Nasser Al Shaali, CEO of the DIFC Authority added:
"As the DIFC continues its emergence as a leading international financial centre we are committed to providing the most mature, sophisticated infrastructure and legal framework to promote the development of a highly prosperous financial industry. By proposing the new regulations we aim to encourage securitisation transactions at the centre and cater and encourage the expansion of the products and services available at the DIFC."
Both Islamic finance and conventional finance transactions in the region often require the use of special purpose vehicles (SPVs). These SPVs, otherwise known as transaction-specific companies, are usually incorporated with the intention of being restricted in their operations, with no employees other than special directors.
The use of SPVs in the DIFC under the new regulations is simply for the purpose of facilitating sophisticated financing activity. This is likely to have a favourable impact on the region's increasing demand for SPVs, in both conventional and Sharia-compliant products.
A joint venture is a contractual agreement between a foreign party and a local party licensed to engage in the desired activity. The local equity participation in the joint venture must be at least 51%, but the profit and loss distribution can be prescribed. There is no need to license the joint venture or publish the agreement. The foreign partner deals with third parties under the name of the local partner who - unless the agreement is publicised - bears all liability.
In practice, joint ventures are seen as offering a suitable structure for companies working together on specific projects.
The law stipulates that companies engaging in banking, insurance, or financial activities should be run as public shareholding companies. Foreign banks, insurance and financial companies, however, can establish a presence in Dubai by opening a branch or representative office.
Shareholding companies are suitable primarily for large projects or operations, since the minimum capital required is AED 10 million (USD 2.725 million) for a public company, 40 million for banks and 25 million for insurance and investment companies, and AED 2 million (USD 0.545 million) for a private shareholding company. The chairman and a majority of directors must be UAE nationals and there is less flexibility of profit distribution than is permissible in the case of limited liability companies.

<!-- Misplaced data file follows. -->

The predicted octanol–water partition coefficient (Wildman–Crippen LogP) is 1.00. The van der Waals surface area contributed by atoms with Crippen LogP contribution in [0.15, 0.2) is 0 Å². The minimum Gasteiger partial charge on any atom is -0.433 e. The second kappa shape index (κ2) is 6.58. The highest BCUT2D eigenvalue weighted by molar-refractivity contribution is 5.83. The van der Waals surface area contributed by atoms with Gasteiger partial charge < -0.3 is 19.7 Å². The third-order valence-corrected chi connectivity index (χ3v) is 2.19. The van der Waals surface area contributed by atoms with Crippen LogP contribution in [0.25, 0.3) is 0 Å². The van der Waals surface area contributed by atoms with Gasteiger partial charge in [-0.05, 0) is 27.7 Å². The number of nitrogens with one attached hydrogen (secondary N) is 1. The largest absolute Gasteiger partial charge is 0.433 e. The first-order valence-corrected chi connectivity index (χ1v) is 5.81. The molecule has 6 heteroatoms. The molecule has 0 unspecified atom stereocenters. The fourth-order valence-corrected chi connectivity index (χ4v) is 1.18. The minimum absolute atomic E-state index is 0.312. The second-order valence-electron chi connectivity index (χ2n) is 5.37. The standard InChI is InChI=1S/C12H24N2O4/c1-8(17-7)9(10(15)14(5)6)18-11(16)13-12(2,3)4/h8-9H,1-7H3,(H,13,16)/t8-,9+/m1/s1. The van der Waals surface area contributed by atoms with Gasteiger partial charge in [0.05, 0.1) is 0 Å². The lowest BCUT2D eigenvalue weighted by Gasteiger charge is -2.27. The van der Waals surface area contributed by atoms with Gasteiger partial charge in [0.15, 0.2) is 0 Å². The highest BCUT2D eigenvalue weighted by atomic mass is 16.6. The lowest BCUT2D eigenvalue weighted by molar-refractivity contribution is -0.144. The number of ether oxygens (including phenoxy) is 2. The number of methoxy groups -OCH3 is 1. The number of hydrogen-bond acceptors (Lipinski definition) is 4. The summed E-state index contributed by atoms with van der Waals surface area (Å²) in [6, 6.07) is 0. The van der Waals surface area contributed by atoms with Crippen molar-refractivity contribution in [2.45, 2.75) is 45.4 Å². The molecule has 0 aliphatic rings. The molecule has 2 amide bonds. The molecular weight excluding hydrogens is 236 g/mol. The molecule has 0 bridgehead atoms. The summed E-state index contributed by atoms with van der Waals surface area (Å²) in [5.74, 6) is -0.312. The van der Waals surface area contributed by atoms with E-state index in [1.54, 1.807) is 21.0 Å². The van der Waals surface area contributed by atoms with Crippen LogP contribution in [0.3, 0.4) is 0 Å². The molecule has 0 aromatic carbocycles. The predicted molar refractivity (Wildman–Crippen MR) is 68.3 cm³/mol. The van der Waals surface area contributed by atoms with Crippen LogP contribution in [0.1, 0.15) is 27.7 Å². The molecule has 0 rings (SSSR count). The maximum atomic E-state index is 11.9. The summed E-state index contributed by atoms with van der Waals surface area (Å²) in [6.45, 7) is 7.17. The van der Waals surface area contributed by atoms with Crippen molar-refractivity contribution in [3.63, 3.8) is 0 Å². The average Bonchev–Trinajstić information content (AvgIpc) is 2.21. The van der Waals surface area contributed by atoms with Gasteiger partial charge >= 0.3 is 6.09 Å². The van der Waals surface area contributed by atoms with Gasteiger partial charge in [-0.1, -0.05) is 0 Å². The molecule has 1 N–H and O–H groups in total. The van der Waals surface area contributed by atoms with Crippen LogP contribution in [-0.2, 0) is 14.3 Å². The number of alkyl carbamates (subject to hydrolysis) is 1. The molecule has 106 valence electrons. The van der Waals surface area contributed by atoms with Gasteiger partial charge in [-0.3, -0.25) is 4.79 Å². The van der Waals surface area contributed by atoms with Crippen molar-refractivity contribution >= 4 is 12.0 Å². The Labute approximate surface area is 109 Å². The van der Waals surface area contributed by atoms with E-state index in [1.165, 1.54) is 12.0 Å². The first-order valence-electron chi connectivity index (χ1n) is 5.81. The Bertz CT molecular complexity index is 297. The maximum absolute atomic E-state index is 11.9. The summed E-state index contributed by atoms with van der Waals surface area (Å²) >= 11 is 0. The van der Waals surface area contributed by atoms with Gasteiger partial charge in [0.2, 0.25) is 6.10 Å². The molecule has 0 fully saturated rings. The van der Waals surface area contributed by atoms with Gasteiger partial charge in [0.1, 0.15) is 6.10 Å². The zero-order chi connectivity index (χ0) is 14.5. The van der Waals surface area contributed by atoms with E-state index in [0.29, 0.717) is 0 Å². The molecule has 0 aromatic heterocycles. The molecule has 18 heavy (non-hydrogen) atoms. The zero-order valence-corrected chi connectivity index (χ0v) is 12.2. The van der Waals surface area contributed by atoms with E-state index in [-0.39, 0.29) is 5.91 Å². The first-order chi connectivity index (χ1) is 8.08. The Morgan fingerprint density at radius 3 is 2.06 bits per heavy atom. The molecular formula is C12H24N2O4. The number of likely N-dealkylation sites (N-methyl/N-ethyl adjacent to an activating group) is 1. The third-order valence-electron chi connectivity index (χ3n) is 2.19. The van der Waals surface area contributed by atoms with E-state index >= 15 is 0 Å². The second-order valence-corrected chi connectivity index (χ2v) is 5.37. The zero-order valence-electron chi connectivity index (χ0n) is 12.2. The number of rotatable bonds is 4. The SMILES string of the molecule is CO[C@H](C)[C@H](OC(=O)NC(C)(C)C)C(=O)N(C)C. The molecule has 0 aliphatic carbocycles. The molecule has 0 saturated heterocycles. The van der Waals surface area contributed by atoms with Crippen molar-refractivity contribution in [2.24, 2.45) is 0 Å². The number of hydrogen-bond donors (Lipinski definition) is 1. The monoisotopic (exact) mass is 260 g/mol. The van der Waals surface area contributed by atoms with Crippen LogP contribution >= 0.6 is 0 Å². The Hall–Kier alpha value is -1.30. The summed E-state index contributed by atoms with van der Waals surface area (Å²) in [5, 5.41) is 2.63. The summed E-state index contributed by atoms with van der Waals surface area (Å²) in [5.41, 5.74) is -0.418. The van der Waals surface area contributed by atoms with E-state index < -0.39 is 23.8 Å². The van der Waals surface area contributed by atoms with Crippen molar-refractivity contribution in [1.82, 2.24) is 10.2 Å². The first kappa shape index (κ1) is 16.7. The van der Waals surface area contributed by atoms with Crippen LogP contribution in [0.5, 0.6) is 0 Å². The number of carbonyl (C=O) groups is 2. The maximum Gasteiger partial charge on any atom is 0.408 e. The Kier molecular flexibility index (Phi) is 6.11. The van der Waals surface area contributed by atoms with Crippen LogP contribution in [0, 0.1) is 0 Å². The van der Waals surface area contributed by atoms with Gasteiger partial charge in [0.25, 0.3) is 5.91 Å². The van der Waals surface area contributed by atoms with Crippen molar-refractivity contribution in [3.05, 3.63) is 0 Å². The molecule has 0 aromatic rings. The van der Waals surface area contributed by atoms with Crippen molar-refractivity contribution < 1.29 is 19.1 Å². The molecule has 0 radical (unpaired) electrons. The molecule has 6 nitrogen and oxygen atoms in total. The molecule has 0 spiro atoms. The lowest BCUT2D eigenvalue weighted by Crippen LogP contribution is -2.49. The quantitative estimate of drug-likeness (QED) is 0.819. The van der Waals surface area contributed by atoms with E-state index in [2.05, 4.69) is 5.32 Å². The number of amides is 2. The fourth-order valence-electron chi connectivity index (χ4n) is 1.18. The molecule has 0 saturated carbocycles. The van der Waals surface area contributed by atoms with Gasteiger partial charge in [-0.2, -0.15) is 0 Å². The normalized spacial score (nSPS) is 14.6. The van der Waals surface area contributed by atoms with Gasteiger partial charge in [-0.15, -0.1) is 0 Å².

A minimum of 55% of the shares of a Public Shareholding Company must be offered to the general public, but this may soon change (see above.)
A limited liability company can be formed by a minimum of two and a maximum of 50 persons whose liability is limited to their shares in the company's capital. Such companies are recognised as offering a suitable structure for organisations interested in developing a long term relationship in the local market.
Companies Law stipulates that an LLC may engage in any lawful activity except for insurance, banking and the investment of money for others.
In Dubai, the minimum capital is at the time of writing AED300,000 (USD82,000), contributed in cash or in kind. While foreign equity in the company may not exceed 49%, profit and loss distribution can be prescribed. Responsibility for the management of a limited liability company can be vested in the foreign or national partners or a third party.
The following steps are required in establishing a limited liability company in Dubai:
The Commercial Companies Law also covers the formation and regulation of branches and representative offices of foreign companies in the UAE and stipulates that they may be 100% foreign owned, provided a local agent is appointed.
Only UAE nationals or companies 100% owned by UAE nationals may be appointed as local agents (which should not be confused with the term "commercial agent"). Local agents -- also sometimes referred to as sponsors -- are not involved in the operations of the company but assist in obtaining visas, labour cards, etc and are paid a lump sum and/or a percentage of profits or turnover. In general, branches and offices of foreign commercial companies are not licensed to engage in importing activity except for re-export or in the case of products of a highly technical nature.
To establish a branch or representative office outside of the free zones in Dubai, a foreign commercial company should proceed as follows:
Branches and representative offices of foreign professional firms may be 100% foreign owned provided UAE nationals or 100% UAE owned companies are appointed as local agents. As mentioned previously, such agents are not involved in the operations of the firm but assist in obtaining visas, labour cards etc and are paid a lump sum as remuneration. The Economic Department is the authority in charge of licensing such branches or representational offices.
In setting up a professional firm, 100% foreign ownership, sole proprietorships or civil companies are permitted. Such firms may engage in professional or artisan activities but the number of staff members that may be employed is limited. A UAE national must be appointed as local service agent, but he has no direct involvement in the business and is paid a lump sum and/or percentage of profits or turnover.